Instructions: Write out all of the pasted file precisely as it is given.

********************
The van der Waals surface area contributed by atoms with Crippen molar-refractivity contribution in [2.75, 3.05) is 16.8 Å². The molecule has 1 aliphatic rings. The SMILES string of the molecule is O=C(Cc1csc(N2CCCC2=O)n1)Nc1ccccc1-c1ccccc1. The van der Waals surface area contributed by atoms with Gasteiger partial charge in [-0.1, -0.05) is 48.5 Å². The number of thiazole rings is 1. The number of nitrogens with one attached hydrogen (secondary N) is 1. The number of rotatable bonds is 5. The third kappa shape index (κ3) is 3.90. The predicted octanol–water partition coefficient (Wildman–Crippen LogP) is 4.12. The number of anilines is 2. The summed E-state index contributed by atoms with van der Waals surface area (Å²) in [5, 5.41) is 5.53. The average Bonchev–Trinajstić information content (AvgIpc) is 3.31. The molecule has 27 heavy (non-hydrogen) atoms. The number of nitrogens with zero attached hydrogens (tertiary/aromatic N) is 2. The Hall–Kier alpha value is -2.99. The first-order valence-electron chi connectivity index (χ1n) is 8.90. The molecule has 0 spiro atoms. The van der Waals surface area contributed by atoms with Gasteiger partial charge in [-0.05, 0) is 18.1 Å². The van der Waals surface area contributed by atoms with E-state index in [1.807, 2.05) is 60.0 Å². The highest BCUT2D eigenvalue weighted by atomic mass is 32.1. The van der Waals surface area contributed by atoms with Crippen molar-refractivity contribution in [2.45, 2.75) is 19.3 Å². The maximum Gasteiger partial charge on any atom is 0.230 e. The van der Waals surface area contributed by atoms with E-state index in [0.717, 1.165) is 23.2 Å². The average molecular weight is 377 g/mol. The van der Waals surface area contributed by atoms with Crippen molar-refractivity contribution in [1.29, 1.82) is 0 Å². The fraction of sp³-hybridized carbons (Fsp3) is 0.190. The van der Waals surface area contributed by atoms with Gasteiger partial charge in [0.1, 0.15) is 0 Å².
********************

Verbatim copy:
The van der Waals surface area contributed by atoms with Crippen molar-refractivity contribution in [2.75, 3.05) is 16.8 Å². The molecule has 1 aliphatic rings. The SMILES string of the molecule is O=C(Cc1csc(N2CCCC2=O)n1)Nc1ccccc1-c1ccccc1. The van der Waals surface area contributed by atoms with Gasteiger partial charge in [-0.1, -0.05) is 48.5 Å². The number of thiazole rings is 1. The number of nitrogens with one attached hydrogen (secondary N) is 1. The number of rotatable bonds is 5. The third kappa shape index (κ3) is 3.90. The predicted octanol–water partition coefficient (Wildman–Crippen LogP) is 4.12. The number of anilines is 2. The summed E-state index contributed by atoms with van der Waals surface area (Å²) in [5, 5.41) is 5.53. The average Bonchev–Trinajstić information content (AvgIpc) is 3.31. The molecule has 27 heavy (non-hydrogen) atoms. The number of nitrogens with zero attached hydrogens (tertiary/aromatic N) is 2. The Hall–Kier alpha value is -2.99. The first-order valence-electron chi connectivity index (χ1n) is 8.90. The molecule has 0 spiro atoms. The van der Waals surface area contributed by atoms with Gasteiger partial charge in [-0.05, 0) is 18.1 Å². The van der Waals surface area contributed by atoms with E-state index in [1.807, 2.05) is 60.0 Å². The highest BCUT2D eigenvalue weighted by atomic mass is 32.1. The van der Waals surface area contributed by atoms with Crippen molar-refractivity contribution in [2.45, 2.75) is 19.3 Å². The maximum Gasteiger partial charge on any atom is 0.230 e. The van der Waals surface area contributed by atoms with E-state index in [0.717, 1.165) is 23.2 Å². The average molecular weight is 377 g/mol. The van der Waals surface area contributed by atoms with Crippen molar-refractivity contribution in [1.29, 1.82) is 0 Å². The fraction of sp³-hybridized carbons (Fsp3) is 0.190. The van der Waals surface area contributed by atoms with Gasteiger partial charge in [0.1, 0.15) is 0 Å².